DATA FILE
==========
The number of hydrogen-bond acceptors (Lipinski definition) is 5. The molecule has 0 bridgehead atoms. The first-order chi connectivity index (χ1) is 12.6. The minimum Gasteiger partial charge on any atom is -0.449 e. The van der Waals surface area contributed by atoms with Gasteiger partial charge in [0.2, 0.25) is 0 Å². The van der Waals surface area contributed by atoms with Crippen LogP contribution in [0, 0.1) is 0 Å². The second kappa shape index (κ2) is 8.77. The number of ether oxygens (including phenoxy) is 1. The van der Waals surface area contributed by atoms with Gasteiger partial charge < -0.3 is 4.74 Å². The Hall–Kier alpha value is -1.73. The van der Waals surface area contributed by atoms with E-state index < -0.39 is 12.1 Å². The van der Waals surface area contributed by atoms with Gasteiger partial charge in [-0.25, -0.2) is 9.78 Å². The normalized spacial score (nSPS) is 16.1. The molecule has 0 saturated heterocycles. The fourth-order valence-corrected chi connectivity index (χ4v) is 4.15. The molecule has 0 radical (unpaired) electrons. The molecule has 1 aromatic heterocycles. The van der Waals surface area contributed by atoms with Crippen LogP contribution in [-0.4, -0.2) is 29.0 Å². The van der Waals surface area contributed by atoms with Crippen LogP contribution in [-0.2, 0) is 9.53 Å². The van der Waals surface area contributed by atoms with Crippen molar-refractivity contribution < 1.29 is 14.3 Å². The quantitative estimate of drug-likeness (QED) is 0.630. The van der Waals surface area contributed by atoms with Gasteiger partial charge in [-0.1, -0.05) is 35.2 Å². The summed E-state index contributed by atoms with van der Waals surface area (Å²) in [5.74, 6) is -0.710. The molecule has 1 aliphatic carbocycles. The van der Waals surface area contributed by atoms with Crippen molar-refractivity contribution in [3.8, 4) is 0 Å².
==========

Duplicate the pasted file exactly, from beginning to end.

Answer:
The number of hydrogen-bond acceptors (Lipinski definition) is 5. The molecule has 0 bridgehead atoms. The first-order chi connectivity index (χ1) is 12.6. The minimum Gasteiger partial charge on any atom is -0.449 e. The van der Waals surface area contributed by atoms with Gasteiger partial charge in [0.2, 0.25) is 0 Å². The van der Waals surface area contributed by atoms with Crippen LogP contribution in [0, 0.1) is 0 Å². The second kappa shape index (κ2) is 8.77. The number of ether oxygens (including phenoxy) is 1. The van der Waals surface area contributed by atoms with Gasteiger partial charge < -0.3 is 4.74 Å². The Hall–Kier alpha value is -1.73. The van der Waals surface area contributed by atoms with E-state index < -0.39 is 12.1 Å². The van der Waals surface area contributed by atoms with Gasteiger partial charge in [-0.25, -0.2) is 9.78 Å². The normalized spacial score (nSPS) is 16.1. The molecule has 0 saturated heterocycles. The fourth-order valence-corrected chi connectivity index (χ4v) is 4.15. The molecule has 0 radical (unpaired) electrons. The molecule has 1 aromatic heterocycles. The van der Waals surface area contributed by atoms with Crippen LogP contribution in [-0.4, -0.2) is 29.0 Å². The van der Waals surface area contributed by atoms with Crippen LogP contribution in [-0.2, 0) is 9.53 Å². The van der Waals surface area contributed by atoms with Crippen molar-refractivity contribution < 1.29 is 14.3 Å². The quantitative estimate of drug-likeness (QED) is 0.630. The van der Waals surface area contributed by atoms with Gasteiger partial charge in [-0.1, -0.05) is 35.2 Å². The summed E-state index contributed by atoms with van der Waals surface area (Å²) in [5.74, 6) is -0.710. The molecule has 1 aliphatic carbocycles. The van der Waals surface area contributed by atoms with Crippen molar-refractivity contribution in [3.8, 4) is 0 Å².